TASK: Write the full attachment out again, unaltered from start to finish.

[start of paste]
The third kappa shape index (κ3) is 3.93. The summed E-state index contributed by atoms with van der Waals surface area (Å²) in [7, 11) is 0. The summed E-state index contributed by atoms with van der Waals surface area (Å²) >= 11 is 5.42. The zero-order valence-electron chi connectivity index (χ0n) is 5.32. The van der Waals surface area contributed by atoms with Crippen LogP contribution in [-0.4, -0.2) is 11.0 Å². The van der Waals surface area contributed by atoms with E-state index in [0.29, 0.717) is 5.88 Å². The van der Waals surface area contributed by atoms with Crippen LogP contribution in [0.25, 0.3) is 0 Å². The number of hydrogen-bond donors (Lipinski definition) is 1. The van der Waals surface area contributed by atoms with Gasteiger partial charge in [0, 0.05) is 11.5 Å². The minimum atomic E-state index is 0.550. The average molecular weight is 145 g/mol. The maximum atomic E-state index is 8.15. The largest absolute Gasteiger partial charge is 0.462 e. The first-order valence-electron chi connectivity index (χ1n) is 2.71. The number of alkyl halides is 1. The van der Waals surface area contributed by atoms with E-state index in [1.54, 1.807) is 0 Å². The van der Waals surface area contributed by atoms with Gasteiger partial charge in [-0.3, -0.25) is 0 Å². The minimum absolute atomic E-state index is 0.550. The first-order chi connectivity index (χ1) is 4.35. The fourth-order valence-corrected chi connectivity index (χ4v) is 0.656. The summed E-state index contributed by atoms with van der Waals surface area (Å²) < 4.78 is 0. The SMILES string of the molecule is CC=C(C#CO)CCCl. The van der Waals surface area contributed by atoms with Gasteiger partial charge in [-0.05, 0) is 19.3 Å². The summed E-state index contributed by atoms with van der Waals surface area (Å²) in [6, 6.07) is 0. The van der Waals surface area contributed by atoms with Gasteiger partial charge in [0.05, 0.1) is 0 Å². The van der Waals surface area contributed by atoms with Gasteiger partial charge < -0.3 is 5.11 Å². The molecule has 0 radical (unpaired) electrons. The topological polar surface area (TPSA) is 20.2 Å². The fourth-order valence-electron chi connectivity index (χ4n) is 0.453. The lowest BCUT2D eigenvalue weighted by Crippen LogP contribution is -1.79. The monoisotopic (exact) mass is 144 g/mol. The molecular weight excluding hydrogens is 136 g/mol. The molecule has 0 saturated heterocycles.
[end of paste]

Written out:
The third kappa shape index (κ3) is 3.93. The summed E-state index contributed by atoms with van der Waals surface area (Å²) in [7, 11) is 0. The summed E-state index contributed by atoms with van der Waals surface area (Å²) >= 11 is 5.42. The zero-order valence-electron chi connectivity index (χ0n) is 5.32. The van der Waals surface area contributed by atoms with Crippen LogP contribution in [-0.4, -0.2) is 11.0 Å². The van der Waals surface area contributed by atoms with E-state index in [0.29, 0.717) is 5.88 Å². The van der Waals surface area contributed by atoms with Crippen LogP contribution in [0.25, 0.3) is 0 Å². The number of hydrogen-bond donors (Lipinski definition) is 1. The van der Waals surface area contributed by atoms with Gasteiger partial charge in [0, 0.05) is 11.5 Å². The minimum atomic E-state index is 0.550. The average molecular weight is 145 g/mol. The maximum atomic E-state index is 8.15. The largest absolute Gasteiger partial charge is 0.462 e. The first-order valence-electron chi connectivity index (χ1n) is 2.71. The number of alkyl halides is 1. The van der Waals surface area contributed by atoms with E-state index in [1.54, 1.807) is 0 Å². The van der Waals surface area contributed by atoms with Gasteiger partial charge in [-0.3, -0.25) is 0 Å². The minimum absolute atomic E-state index is 0.550. The first-order chi connectivity index (χ1) is 4.35. The fourth-order valence-corrected chi connectivity index (χ4v) is 0.656. The summed E-state index contributed by atoms with van der Waals surface area (Å²) < 4.78 is 0. The SMILES string of the molecule is CC=C(C#CO)CCCl. The van der Waals surface area contributed by atoms with Gasteiger partial charge in [-0.05, 0) is 19.3 Å². The summed E-state index contributed by atoms with van der Waals surface area (Å²) in [6, 6.07) is 0. The van der Waals surface area contributed by atoms with Gasteiger partial charge in [0.05, 0.1) is 0 Å². The van der Waals surface area contributed by atoms with Gasteiger partial charge < -0.3 is 5.11 Å². The molecule has 0 radical (unpaired) electrons. The topological polar surface area (TPSA) is 20.2 Å². The fourth-order valence-electron chi connectivity index (χ4n) is 0.453. The lowest BCUT2D eigenvalue weighted by Crippen LogP contribution is -1.79. The monoisotopic (exact) mass is 144 g/mol. The molecular weight excluding hydrogens is 136 g/mol. The molecule has 0 saturated heterocycles.